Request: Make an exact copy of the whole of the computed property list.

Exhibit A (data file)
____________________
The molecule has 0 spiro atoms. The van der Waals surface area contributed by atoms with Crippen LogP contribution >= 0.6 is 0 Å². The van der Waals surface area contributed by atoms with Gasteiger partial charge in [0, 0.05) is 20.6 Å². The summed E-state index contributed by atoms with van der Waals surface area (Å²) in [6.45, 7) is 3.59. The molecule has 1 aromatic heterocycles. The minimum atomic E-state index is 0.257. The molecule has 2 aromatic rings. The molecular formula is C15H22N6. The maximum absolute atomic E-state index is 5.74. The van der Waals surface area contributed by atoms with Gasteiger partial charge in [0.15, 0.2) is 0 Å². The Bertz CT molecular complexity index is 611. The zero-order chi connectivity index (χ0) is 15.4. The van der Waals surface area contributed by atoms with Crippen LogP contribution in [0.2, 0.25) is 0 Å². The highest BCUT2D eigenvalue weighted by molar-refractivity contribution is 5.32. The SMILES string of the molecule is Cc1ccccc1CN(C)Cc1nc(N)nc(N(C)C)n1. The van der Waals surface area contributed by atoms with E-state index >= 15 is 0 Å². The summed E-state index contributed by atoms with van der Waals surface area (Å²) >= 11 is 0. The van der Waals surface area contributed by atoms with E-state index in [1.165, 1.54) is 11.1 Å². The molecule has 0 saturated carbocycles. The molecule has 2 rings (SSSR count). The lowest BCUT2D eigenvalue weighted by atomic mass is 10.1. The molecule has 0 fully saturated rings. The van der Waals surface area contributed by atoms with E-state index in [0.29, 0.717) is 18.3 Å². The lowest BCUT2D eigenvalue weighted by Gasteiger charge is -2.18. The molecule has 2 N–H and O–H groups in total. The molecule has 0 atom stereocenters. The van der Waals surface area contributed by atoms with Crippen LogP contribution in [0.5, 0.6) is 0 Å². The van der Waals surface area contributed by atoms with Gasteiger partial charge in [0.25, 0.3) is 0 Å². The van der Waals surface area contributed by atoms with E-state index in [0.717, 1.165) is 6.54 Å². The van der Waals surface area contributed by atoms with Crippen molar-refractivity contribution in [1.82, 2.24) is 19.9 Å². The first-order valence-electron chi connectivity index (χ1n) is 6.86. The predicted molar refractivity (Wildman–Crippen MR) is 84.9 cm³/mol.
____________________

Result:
The molecule has 0 spiro atoms. The van der Waals surface area contributed by atoms with Crippen LogP contribution >= 0.6 is 0 Å². The van der Waals surface area contributed by atoms with Gasteiger partial charge in [0, 0.05) is 20.6 Å². The summed E-state index contributed by atoms with van der Waals surface area (Å²) in [6.45, 7) is 3.59. The molecule has 1 aromatic heterocycles. The minimum atomic E-state index is 0.257. The molecule has 2 aromatic rings. The molecular formula is C15H22N6. The maximum absolute atomic E-state index is 5.74. The van der Waals surface area contributed by atoms with Gasteiger partial charge in [0.15, 0.2) is 0 Å². The Bertz CT molecular complexity index is 611. The zero-order chi connectivity index (χ0) is 15.4. The van der Waals surface area contributed by atoms with Crippen LogP contribution in [0.2, 0.25) is 0 Å². The highest BCUT2D eigenvalue weighted by molar-refractivity contribution is 5.32. The SMILES string of the molecule is Cc1ccccc1CN(C)Cc1nc(N)nc(N(C)C)n1. The van der Waals surface area contributed by atoms with E-state index >= 15 is 0 Å². The summed E-state index contributed by atoms with van der Waals surface area (Å²) >= 11 is 0. The van der Waals surface area contributed by atoms with E-state index in [1.165, 1.54) is 11.1 Å². The molecule has 0 saturated carbocycles. The molecule has 2 rings (SSSR count). The lowest BCUT2D eigenvalue weighted by atomic mass is 10.1. The molecule has 0 fully saturated rings. The van der Waals surface area contributed by atoms with E-state index in [0.29, 0.717) is 18.3 Å². The lowest BCUT2D eigenvalue weighted by Gasteiger charge is -2.18. The molecule has 2 N–H and O–H groups in total. The molecule has 0 atom stereocenters. The van der Waals surface area contributed by atoms with Crippen LogP contribution in [0.5, 0.6) is 0 Å². The van der Waals surface area contributed by atoms with Gasteiger partial charge in [0.25, 0.3) is 0 Å². The van der Waals surface area contributed by atoms with E-state index in [0.717, 1.165) is 6.54 Å². The van der Waals surface area contributed by atoms with Crippen molar-refractivity contribution in [1.82, 2.24) is 19.9 Å². The first-order valence-electron chi connectivity index (χ1n) is 6.86. The predicted molar refractivity (Wildman–Crippen MR) is 84.9 cm³/mol.